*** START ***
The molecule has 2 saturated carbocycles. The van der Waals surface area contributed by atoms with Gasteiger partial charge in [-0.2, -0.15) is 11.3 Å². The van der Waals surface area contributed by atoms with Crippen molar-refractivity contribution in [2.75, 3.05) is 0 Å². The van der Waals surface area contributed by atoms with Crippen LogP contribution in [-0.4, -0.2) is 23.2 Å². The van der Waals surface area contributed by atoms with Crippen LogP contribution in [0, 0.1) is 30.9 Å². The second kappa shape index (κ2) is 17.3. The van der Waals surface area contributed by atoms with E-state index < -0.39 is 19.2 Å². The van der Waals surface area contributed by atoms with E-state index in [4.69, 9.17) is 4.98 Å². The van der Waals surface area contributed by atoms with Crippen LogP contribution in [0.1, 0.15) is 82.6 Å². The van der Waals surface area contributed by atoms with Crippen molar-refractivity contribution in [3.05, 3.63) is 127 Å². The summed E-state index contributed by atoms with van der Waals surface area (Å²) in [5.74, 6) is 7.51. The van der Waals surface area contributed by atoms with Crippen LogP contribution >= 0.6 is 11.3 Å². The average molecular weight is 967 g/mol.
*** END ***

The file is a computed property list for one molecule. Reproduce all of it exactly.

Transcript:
The molecule has 2 saturated carbocycles. The van der Waals surface area contributed by atoms with Gasteiger partial charge in [-0.2, -0.15) is 11.3 Å². The van der Waals surface area contributed by atoms with Crippen molar-refractivity contribution in [2.75, 3.05) is 0 Å². The van der Waals surface area contributed by atoms with Crippen LogP contribution in [-0.4, -0.2) is 23.2 Å². The van der Waals surface area contributed by atoms with Crippen LogP contribution in [0, 0.1) is 30.9 Å². The second kappa shape index (κ2) is 17.3. The van der Waals surface area contributed by atoms with E-state index < -0.39 is 19.2 Å². The van der Waals surface area contributed by atoms with E-state index in [4.69, 9.17) is 4.98 Å². The van der Waals surface area contributed by atoms with Crippen LogP contribution in [0.1, 0.15) is 82.6 Å². The van der Waals surface area contributed by atoms with Crippen molar-refractivity contribution in [3.05, 3.63) is 127 Å². The summed E-state index contributed by atoms with van der Waals surface area (Å²) in [5.74, 6) is 7.51. The van der Waals surface area contributed by atoms with Crippen LogP contribution >= 0.6 is 11.3 Å². The average molecular weight is 967 g/mol.